Peter Jackson talks ‘Hobbit: BotFA’ and all Middle-earth with TheOneRing.net
“Now, in every film I’ve ever made, scenes get cut because you tend to write more than what you really need.”
But fans, many fans, feel that Jackson’s extended editions of the films are the definitive ones.
“It may be a brilliant, beautiful scene and yet it’s just irrelevant. You can do without it so you usually get to a stage in a film where you need to cut time out and you just have to look for what you can do without.”
But that doesn’t mean he shoots with the extended scene in mind.
“…as far as I’m concerned everything we’re shooting is for the movie — for the theatrical movie,” he said. I probe to make sure he meant that and that I understood it. I look for a contradiction but don’t get one.
“I mean, they are all very legitimate scenes that exist in the body of the story. We don’t shoot them as being bonus scenes, we don’t shoot them knowing that they’re going to be in an extended cut at all. We just end up trying to shave running time off the movie and get those bits whether they’re short or long or just fragments or entire sequences, those pieces can — I always love putting them back again because it pains me to take anything out. The extended cuts have reduced that pain.”
It wasn’t an exaggeration to say that as an interviewer in the tent, literally outside the ruins of the gates of Dale, I was hyper aware of time. I was delighted by Jackson’s transparent answers but I knew a few long answers meant it would cost me some questions. There were essential, “must ask” themes but I was thrilled when the conversation turned to the extended editions of the films. Fans want to know about them but journalists from more mainstream publications might not even be aware of them. The EEs are a bit of a passion concept for me but if I didn’t ask, maybe nobody would.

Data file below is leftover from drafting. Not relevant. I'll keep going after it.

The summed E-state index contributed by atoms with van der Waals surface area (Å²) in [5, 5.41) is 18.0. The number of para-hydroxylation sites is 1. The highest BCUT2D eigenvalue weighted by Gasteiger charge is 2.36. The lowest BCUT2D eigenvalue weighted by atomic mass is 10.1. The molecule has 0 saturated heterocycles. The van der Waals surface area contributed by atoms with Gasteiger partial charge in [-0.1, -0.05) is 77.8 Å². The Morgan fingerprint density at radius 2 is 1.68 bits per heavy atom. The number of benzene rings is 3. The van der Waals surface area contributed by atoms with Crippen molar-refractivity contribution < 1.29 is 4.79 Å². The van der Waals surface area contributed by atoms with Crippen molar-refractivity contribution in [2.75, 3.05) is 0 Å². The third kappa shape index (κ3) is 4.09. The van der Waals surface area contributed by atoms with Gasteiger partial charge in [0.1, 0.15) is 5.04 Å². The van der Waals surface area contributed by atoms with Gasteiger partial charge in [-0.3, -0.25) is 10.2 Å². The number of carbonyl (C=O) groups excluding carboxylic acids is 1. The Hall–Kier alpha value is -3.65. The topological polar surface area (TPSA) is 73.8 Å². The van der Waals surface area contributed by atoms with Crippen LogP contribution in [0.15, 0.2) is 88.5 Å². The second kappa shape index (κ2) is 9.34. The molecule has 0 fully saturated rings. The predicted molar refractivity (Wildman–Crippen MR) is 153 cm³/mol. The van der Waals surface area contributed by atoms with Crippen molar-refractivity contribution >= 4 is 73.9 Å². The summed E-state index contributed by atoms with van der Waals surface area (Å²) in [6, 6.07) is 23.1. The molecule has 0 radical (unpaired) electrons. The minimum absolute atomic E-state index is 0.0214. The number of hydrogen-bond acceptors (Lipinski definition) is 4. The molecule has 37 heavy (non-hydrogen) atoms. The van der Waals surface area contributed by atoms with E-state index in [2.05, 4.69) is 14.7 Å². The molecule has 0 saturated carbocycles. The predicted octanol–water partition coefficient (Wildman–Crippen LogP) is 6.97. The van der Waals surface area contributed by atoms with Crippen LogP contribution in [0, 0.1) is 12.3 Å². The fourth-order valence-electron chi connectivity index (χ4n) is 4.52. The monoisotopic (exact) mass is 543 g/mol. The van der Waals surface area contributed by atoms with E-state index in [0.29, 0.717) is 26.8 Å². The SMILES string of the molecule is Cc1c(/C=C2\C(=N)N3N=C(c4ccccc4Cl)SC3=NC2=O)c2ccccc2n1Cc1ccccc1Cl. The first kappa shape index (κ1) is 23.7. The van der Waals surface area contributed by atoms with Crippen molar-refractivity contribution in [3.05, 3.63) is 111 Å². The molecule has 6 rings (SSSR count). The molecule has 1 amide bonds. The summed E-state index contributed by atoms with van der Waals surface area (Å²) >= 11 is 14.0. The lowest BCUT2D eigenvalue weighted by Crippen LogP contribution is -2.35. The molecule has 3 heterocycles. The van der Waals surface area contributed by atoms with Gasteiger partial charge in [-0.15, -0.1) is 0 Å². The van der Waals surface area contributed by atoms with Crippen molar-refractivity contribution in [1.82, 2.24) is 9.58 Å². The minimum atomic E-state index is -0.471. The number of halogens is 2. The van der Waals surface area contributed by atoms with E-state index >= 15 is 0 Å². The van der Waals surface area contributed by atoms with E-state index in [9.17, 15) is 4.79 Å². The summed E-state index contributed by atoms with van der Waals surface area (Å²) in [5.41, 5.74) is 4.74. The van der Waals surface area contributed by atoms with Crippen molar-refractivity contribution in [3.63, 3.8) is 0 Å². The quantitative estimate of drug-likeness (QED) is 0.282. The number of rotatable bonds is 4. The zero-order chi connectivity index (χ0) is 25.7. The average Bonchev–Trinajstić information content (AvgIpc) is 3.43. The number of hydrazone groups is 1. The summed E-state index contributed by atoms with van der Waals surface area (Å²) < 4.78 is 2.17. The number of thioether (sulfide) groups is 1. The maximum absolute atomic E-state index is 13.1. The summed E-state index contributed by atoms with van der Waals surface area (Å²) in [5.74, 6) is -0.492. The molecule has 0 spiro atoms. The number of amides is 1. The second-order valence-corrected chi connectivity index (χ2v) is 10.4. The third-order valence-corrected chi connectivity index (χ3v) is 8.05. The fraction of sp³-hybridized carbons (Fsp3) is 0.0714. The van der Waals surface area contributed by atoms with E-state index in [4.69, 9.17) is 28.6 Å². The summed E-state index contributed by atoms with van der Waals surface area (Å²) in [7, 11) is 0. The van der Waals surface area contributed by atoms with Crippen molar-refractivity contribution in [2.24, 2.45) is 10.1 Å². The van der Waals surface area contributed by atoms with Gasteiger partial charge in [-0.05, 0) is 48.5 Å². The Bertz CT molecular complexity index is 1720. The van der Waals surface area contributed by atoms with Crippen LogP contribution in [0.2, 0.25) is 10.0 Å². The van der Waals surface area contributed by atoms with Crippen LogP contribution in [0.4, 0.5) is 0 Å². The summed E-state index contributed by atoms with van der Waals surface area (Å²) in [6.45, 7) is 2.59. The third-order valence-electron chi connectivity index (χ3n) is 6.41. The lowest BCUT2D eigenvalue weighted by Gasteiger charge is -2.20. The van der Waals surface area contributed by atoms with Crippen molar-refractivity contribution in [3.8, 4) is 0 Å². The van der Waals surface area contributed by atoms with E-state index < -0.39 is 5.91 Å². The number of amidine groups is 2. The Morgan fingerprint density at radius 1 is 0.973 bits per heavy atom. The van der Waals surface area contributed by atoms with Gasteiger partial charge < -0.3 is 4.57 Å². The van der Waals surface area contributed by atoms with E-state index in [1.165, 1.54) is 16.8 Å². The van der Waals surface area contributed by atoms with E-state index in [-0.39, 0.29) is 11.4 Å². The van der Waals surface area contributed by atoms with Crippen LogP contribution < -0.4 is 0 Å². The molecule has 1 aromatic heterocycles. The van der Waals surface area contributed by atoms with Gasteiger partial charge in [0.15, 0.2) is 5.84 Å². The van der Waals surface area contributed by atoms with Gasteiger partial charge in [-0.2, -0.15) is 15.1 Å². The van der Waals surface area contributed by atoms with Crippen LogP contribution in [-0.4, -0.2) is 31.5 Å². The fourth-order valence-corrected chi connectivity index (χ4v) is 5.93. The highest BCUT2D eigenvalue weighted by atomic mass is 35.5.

As TheOneRing.net readers and careful watchers of the LOTR DVDs know, there is much more material conceived and shot for the fabled “Ultimate Version” of the Rings films. While Jackson may feel differently now than he did during the shoot, he was happy to entertain the idea of revisiting what I think of as the mythical, rainbow-colored-unicorn-edition, with the architect of the extended home video content on Jackson’s movies, Michael Pellerin, a great filmmaker on his own, working in tandem with Jackson.
THE HOBBIT MOVIE — SURPRISE!
I wondered, if during the long shooting process, there was anything new for the man who had the grand concept, put together the production, co-wrote the script, approved everything along the way, cast the actors and then shot the film. So, any surprises?
“There always are,” Jackson said. “What is always surprising is what everybody else brings to the process so you know, in order to imagine my version of the scene, I have to essentially design the set to figure out where everyone’s going to be before I can put it together and so I do, I sort of do that in my head.” (Um, wow!)